Samuel Salinas, 10, told ABC’s “Good Morning America” that he and other classmates pretended to be dead after Ramos opened fire on the class. Samuel was struck by shrapnel in his thigh.
“He shot the teacher and then he shot the kids,” said Samuel, who was in Irma Garcia’s class. Garcia was one of the two teachers killed.
Gemma Lopez, 10, was in a classroom down the hall when the shooter entered the building. She told “Good Morning America” that a bullet came through her classroom wall before any lockdown was called.
As gunfire echoed down the hallway from Nicole Ogburn’s Robb Elementary School classroom, she and her 15 students hid behind a shelf and held hands. They whispered prayers. Four doors away, an 18-year-old gunman entered a classroom and killed 19 students and two teachers.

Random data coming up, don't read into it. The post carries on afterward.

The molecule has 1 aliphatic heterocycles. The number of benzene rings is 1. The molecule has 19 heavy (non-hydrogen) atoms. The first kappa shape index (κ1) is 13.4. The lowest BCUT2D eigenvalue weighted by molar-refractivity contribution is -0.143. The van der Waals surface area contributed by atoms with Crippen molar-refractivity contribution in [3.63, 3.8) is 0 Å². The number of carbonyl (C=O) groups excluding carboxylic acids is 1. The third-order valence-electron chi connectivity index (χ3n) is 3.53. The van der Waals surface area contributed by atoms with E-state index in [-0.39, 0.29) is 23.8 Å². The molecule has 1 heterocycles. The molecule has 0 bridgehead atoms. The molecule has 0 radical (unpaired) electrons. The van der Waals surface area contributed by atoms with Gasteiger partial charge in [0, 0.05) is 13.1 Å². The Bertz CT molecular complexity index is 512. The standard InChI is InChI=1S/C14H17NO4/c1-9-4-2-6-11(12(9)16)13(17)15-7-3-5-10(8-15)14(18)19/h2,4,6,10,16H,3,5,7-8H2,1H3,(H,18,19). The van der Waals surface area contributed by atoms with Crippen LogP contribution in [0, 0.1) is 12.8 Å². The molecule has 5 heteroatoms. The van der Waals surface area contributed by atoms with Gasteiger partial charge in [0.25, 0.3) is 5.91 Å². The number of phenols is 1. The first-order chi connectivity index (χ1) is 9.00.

“I lost my babies and my friends,” she said.
Soon, two officers arrived to guard the door, and Ogburn and her students escaped through a window.
“I was waiting for him (the gunman) to come in,” Ogburn said Friday. “For some reason, God was there and watching over my classroom.”
Ogburn, who spoke exclusively to the Austin American-Statesman and USA TODAY, said she has been crying since Tuesday’s attack but on Friday her sadness hardened into anger.
Like other mass-casualty incidents at American schools, the Uvalde massacre followed the now-familiar pattern of outrage, thoughts and prayers and calls for reforming the country’s gun laws.
In the more than two decades since the Columbine High School tragedy made school shootings a part of American life, federal gun control legislation has not seen many changes, according to Lisa Geller, a state affairs advisor at the Johns Hopkins Center for Gun Violence Solutions.